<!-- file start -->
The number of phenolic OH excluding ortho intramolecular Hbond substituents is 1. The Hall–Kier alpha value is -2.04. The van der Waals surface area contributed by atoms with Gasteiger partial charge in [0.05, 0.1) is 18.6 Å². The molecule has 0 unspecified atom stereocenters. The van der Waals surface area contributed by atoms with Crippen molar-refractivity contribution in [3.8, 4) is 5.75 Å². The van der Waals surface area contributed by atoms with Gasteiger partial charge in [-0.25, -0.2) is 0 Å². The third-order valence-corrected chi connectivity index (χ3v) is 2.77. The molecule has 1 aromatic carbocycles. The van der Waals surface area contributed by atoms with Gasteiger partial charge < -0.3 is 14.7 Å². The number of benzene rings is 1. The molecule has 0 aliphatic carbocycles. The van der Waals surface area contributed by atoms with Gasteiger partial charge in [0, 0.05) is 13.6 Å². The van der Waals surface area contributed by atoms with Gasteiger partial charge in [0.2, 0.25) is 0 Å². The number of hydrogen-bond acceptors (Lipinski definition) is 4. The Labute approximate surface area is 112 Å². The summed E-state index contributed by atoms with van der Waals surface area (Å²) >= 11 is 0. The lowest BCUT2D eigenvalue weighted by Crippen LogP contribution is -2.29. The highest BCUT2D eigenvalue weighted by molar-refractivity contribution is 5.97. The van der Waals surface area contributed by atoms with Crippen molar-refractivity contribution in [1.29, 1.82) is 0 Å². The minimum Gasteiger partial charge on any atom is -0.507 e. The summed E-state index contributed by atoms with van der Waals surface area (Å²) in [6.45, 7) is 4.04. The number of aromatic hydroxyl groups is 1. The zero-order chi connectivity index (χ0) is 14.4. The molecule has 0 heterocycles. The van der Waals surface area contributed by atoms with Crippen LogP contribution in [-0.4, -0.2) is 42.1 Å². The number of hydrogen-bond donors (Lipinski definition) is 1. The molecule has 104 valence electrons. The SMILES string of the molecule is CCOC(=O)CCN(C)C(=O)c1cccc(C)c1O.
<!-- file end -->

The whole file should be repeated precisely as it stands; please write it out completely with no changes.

The number of phenolic OH excluding ortho intramolecular Hbond substituents is 1. The Hall–Kier alpha value is -2.04. The van der Waals surface area contributed by atoms with Gasteiger partial charge in [0.05, 0.1) is 18.6 Å². The molecule has 0 unspecified atom stereocenters. The van der Waals surface area contributed by atoms with Crippen molar-refractivity contribution in [3.8, 4) is 5.75 Å². The van der Waals surface area contributed by atoms with Gasteiger partial charge in [-0.25, -0.2) is 0 Å². The third-order valence-corrected chi connectivity index (χ3v) is 2.77. The molecule has 1 aromatic carbocycles. The van der Waals surface area contributed by atoms with Gasteiger partial charge < -0.3 is 14.7 Å². The number of benzene rings is 1. The molecule has 0 aliphatic carbocycles. The van der Waals surface area contributed by atoms with Gasteiger partial charge in [0, 0.05) is 13.6 Å². The van der Waals surface area contributed by atoms with Gasteiger partial charge in [0.2, 0.25) is 0 Å². The number of hydrogen-bond acceptors (Lipinski definition) is 4. The Labute approximate surface area is 112 Å². The summed E-state index contributed by atoms with van der Waals surface area (Å²) >= 11 is 0. The lowest BCUT2D eigenvalue weighted by Crippen LogP contribution is -2.29. The highest BCUT2D eigenvalue weighted by molar-refractivity contribution is 5.97. The van der Waals surface area contributed by atoms with Crippen molar-refractivity contribution in [1.29, 1.82) is 0 Å². The minimum Gasteiger partial charge on any atom is -0.507 e. The summed E-state index contributed by atoms with van der Waals surface area (Å²) in [6.45, 7) is 4.04. The number of aromatic hydroxyl groups is 1. The zero-order chi connectivity index (χ0) is 14.4. The molecule has 0 heterocycles. The van der Waals surface area contributed by atoms with Crippen LogP contribution in [-0.4, -0.2) is 42.1 Å². The number of hydrogen-bond donors (Lipinski definition) is 1. The molecule has 104 valence electrons. The SMILES string of the molecule is CCOC(=O)CCN(C)C(=O)c1cccc(C)c1O.